The importance you place on your privacy, or lacktherof, is not my concern. The data -is- valuable and no, it isn't public on Steam. Profile is set to private.


Last edited by devnull at 12 September 2019 at 5:34 am UTC
scaine 12 September 2019 at 12:55 pm UTC
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devnull
scaineSorry, I'm not really following. Why can't I opt-out? The option is right there under "Game Activity".

The option you're referring to only affects updating your status. As of last week the data is still collected.

scaineOr if we're back on the proprietary software hate, and it's an issue of trust (or you have actual proof that the option doesn't change anything) there's always the option of running it in a Flatpak or Snap, I suppose.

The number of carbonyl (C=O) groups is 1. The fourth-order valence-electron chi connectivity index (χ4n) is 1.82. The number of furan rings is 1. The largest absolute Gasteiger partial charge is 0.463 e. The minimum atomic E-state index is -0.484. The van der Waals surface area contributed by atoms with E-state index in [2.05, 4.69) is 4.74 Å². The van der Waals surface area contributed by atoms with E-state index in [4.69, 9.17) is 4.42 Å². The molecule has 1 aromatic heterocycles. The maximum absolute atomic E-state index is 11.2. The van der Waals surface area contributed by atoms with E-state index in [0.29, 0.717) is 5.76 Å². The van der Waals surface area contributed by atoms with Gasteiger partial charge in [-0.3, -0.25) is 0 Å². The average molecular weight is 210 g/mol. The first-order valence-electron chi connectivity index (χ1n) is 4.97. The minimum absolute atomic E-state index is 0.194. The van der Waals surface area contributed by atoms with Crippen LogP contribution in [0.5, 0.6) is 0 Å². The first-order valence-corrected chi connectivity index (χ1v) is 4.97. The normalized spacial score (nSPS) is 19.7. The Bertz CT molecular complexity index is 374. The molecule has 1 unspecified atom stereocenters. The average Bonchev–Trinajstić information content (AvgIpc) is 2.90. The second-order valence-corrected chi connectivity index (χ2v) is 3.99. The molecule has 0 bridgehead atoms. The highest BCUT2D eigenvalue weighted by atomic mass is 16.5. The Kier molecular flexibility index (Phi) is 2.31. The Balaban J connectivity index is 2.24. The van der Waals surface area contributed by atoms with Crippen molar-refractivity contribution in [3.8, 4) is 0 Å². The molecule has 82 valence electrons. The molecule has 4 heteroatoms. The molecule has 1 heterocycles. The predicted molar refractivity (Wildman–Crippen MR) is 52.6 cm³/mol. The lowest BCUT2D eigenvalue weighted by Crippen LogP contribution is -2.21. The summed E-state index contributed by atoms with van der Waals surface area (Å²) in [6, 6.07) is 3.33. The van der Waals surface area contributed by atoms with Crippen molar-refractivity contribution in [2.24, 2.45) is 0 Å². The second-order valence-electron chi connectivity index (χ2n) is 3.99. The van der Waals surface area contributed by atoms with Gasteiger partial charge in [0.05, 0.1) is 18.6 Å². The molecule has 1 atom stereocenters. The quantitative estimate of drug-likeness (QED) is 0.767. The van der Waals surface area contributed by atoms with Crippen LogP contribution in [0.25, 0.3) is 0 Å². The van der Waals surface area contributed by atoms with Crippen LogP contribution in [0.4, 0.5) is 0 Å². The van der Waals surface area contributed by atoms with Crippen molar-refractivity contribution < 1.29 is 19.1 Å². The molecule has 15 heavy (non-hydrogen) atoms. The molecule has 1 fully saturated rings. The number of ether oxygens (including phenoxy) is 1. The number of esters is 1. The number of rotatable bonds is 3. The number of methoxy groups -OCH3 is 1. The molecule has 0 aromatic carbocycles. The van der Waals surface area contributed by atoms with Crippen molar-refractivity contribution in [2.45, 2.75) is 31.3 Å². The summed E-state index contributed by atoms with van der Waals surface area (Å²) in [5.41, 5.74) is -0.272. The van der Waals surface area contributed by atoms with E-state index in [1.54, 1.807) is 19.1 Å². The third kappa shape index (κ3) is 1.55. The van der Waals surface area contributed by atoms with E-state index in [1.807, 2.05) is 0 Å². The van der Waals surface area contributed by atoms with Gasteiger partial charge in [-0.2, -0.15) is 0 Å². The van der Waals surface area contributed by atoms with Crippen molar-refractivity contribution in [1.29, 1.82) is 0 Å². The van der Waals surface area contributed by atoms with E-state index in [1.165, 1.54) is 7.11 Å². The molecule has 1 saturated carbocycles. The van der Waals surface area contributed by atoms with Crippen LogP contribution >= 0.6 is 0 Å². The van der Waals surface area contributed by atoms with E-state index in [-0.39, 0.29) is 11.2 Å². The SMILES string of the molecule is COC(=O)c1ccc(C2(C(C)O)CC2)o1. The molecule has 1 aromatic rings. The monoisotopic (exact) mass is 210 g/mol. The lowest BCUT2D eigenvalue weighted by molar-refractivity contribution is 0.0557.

Your strawman isn't going to work. Proprietary has nothing to do with what I said. Fact that you'd suggest Flatpak or Snap as options is baffling.

scaineBut if the option really does nothing, wouldn't that be weird?

Yes, that's my point.

scaineAfter all, it's not as if my game activity is
a) worth anything and
b) not already public on Steam

The importance you place on your privacy, or lacktherof, is not my concern. The data -is- valuable and no, it isn't public on Steam. Profile is set to private.

You're being weirdly hostile about this. But to address your arguments in turn:

1. How do you know the data is collected even after I turn the option off? What are you seeing that you base this comment on?